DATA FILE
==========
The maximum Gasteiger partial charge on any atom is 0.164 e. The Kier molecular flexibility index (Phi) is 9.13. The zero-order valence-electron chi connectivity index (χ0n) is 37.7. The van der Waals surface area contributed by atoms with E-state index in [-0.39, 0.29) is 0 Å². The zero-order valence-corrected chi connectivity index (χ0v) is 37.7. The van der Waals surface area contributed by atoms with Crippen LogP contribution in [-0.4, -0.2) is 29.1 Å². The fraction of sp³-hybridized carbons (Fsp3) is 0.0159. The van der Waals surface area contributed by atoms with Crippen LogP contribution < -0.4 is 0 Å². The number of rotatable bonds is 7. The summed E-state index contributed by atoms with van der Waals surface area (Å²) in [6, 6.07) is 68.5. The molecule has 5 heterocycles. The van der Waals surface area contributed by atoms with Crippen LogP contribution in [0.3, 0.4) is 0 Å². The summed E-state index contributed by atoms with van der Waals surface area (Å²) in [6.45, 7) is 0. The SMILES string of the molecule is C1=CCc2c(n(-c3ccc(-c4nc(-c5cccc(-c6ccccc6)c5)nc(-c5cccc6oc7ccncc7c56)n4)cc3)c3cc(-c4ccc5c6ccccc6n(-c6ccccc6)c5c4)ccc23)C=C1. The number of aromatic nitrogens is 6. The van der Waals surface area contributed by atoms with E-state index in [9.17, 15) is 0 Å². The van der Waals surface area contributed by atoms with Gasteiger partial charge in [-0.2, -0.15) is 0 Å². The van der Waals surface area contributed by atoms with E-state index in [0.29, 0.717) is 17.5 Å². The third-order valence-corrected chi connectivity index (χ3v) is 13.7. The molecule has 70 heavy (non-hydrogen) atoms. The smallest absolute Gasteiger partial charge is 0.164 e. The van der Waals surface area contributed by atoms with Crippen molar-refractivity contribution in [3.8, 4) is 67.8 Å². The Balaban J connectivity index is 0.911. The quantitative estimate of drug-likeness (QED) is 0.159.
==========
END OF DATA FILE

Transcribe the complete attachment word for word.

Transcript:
The maximum Gasteiger partial charge on any atom is 0.164 e. The Kier molecular flexibility index (Phi) is 9.13. The zero-order valence-electron chi connectivity index (χ0n) is 37.7. The van der Waals surface area contributed by atoms with E-state index in [-0.39, 0.29) is 0 Å². The zero-order valence-corrected chi connectivity index (χ0v) is 37.7. The van der Waals surface area contributed by atoms with Crippen LogP contribution in [-0.4, -0.2) is 29.1 Å². The fraction of sp³-hybridized carbons (Fsp3) is 0.0159. The van der Waals surface area contributed by atoms with Crippen LogP contribution < -0.4 is 0 Å². The number of rotatable bonds is 7. The summed E-state index contributed by atoms with van der Waals surface area (Å²) in [6, 6.07) is 68.5. The molecule has 5 heterocycles. The van der Waals surface area contributed by atoms with Crippen LogP contribution in [0.3, 0.4) is 0 Å². The summed E-state index contributed by atoms with van der Waals surface area (Å²) in [6.45, 7) is 0. The SMILES string of the molecule is C1=CCc2c(n(-c3ccc(-c4nc(-c5cccc(-c6ccccc6)c5)nc(-c5cccc6oc7ccncc7c56)n4)cc3)c3cc(-c4ccc5c6ccccc6n(-c6ccccc6)c5c4)ccc23)C=C1. The number of aromatic nitrogens is 6. The van der Waals surface area contributed by atoms with E-state index in [9.17, 15) is 0 Å². The van der Waals surface area contributed by atoms with Gasteiger partial charge in [-0.2, -0.15) is 0 Å². The van der Waals surface area contributed by atoms with E-state index in [0.29, 0.717) is 17.5 Å². The third-order valence-corrected chi connectivity index (χ3v) is 13.7. The molecule has 70 heavy (non-hydrogen) atoms. The smallest absolute Gasteiger partial charge is 0.164 e. The van der Waals surface area contributed by atoms with Crippen molar-refractivity contribution in [3.8, 4) is 67.8 Å². The Balaban J connectivity index is 0.911. The quantitative estimate of drug-likeness (QED) is 0.159.